Asteroid space elevators/NEO exploration missions
I'm pleased to see the idea of asteroidal and lunar space elevators
has seen a bit of discussion lately
. I was also delighted/disappointed to discover that I had not been the first to think about them at all - some of the pioneering work was done in 1981.
There's been a 75k grant to study a lunar space elevator
Paul Penzo extended the idea of space elevators and tethers to Phobos, the closer the moon of Mars. He also proposed using a rotating tether to attach a spacecraft to asteroids, to change its orbit without rockets, like a gravitational assist. Pearson and Guy Pignolet of Germany almost simultaneously conceived of the idea of a rotating tube about an asteroid, to throw asteroidal material into space, providing rocket thrust to retrieve the asteroid.
Another possibility is to use the Artsutanov-Moravec rotating tether to catch suborbital payloads and throw them into Earth orbit. The payloads could be launched either by rockets or by electromagnetic guns.
I hate all the speculation about Earth based space elevators. To me, even talking about it - as much as it excites reporters and the general public - denigrates the concept. Earth based tethers require materials made of a perfect composite of carbon nanotubes and unobtainium
. I'm not big on Lunar space elevators, either - at a length to L1 of approximately 58,000 km above the surface of the Moon, they only require pushing current technology a mere 1000x further than it has gone before...
I note, wistfully, that the last batch of asteroids I ran the numbers on
(all rubble piles
), had useful, and buildable today
tether lengths of 20 to 60km.
I haven't bothered re-running the numbers on the recently discovered class of "fast rotators"
or on the group of asteroids discovered between earth and venus's orbit (usually within a few weeks travel time from Earth, given chemical propulsion), or co-orbitals such as Cruithe
, because I'm waiting on an unpublished paper by Chris Hall
that describes how quickly a long tether would despin rocks of such little mass (which will apply to the larger NEOs to a far lesser extent)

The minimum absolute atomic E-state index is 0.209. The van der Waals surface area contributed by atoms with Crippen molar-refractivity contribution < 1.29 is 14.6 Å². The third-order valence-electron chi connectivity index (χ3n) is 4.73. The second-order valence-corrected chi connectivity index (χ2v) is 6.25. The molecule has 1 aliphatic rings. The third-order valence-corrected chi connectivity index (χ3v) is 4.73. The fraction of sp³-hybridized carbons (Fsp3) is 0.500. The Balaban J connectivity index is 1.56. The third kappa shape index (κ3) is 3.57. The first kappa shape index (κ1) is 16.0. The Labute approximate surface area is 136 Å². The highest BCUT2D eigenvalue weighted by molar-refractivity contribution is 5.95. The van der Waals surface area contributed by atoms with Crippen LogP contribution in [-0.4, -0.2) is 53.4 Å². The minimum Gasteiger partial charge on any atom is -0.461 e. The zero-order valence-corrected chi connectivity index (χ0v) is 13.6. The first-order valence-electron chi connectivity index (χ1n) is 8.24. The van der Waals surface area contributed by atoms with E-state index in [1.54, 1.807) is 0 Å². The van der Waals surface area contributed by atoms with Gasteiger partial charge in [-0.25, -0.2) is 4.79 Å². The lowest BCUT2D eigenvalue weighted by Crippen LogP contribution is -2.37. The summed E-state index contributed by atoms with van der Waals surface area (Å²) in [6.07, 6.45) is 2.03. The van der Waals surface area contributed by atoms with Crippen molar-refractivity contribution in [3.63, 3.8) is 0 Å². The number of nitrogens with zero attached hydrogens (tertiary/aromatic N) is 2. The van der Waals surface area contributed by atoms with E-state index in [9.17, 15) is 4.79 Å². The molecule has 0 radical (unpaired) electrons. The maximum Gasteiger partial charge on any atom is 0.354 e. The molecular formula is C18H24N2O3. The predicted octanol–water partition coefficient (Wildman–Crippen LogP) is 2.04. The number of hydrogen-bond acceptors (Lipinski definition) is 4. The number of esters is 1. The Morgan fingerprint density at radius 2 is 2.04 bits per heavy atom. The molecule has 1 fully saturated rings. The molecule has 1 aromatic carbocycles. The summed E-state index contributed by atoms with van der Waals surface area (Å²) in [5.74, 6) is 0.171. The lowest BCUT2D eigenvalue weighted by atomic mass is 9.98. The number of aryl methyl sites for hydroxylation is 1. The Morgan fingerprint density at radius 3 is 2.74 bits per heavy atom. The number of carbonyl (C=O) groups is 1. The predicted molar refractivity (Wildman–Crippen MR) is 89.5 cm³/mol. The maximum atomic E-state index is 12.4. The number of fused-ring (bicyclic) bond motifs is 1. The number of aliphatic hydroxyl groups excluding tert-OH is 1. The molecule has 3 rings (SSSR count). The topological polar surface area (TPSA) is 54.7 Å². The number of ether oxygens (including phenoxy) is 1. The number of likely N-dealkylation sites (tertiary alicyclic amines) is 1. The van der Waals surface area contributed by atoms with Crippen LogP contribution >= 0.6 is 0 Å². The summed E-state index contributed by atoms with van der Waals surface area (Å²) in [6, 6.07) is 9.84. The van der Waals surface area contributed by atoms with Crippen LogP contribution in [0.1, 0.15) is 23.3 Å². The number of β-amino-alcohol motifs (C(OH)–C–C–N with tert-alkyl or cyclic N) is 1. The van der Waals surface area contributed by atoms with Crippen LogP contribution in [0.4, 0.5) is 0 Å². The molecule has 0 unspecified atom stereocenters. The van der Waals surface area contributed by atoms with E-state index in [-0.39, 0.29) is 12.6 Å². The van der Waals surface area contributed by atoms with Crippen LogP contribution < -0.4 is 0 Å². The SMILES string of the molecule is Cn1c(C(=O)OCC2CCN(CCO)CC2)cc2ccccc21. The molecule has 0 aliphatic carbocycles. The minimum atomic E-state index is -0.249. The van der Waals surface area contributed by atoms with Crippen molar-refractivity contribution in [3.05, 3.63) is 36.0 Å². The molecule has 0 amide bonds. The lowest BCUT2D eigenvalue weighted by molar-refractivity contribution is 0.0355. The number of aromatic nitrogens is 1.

Establishing a base on the moon, with its paucity of worthwhile materials, is establishing a road to nowhere. IMHO, NEOs have much greater material potential than the moon does. With huge concentrations of metals and basic volatiles such as water, near earth objects (NEOs - both asteroids and dead comets) are not a threat
- but an opportunity
The US is planning to spend billions on the moon in the next 16 years, and nearly nothing on asteroids and dead comets, except for Dawn
and Deep Impact
. Of the two, I love Deep impact (as our knowledge of the solar system is only skin deep), and have issues with Dawn (as the mission length is so long as to basically be a jobs program for the scientists involved, the hardware is obsolete and a dead end, and the probe's only collecting data on two distant (albiet large) bodies). Ceres was exciting back in the 60s when it was one of 12 known, but there are a few thousand rocks
that are closer and more interesting (to me, at least, I know my attitude on the subject infuriates jupiter and plutophiles, and my relationship with the Dawn project is none too good either).
The European space agency, on the other hand, has no less than 5 programs in the works to explore NEOs. Gaia
, ISO, Rosetta
, and Don Quijote
I had a brief, frustrating conversation about NEO exploration with NASA Administrator O'Keefe
at the first SpaceShipOne
launch for the Xprize
. I talked about SIMONE
, in particular, as being a low cost, fast turnaround, easily mass manufacturable, rigorously scientifically consistent and far reaching, completely useful set of exploration missions - all the things that made it mo' "faster/better/smaller/cheaper" than a multitude of other missions - and he turned the conversation over to saving the Hubble
(pricetag now 1 billion and climbing) and developing the robotics technology needed to do that one shot mission.
It was like talking to a being from another planet. All I could think of as my vision darkened around the edges was "Scuttle the hubble" - "Kill Jimo
" - "Disband NASA" - I could briefly feel the man eminating gravity waves that sucked the light from an otherwise wonderful day....
In the wake of the billions spent on Cassini
, and the billions burned on the absurdly named "Pluto Express" (technologies now retargeted as Jimo) - I wish we would focus our attentions on the small, raw material rich objects closer than Jupiter, and only a further out from the moon. But how to draw people's attention to these small worlds? Orgs like the B612 Foundation
continue to pound the fear of asteroids button, damnit.
Well, kids are getting asteroids named after them in contests
- maybe we could fund an asteroid mission by promising to name craters after each of the major sponsors?
All it would take is one rich find - on one nearby NEO - to start a gold rush. Just one.
Bonus link: Linux in space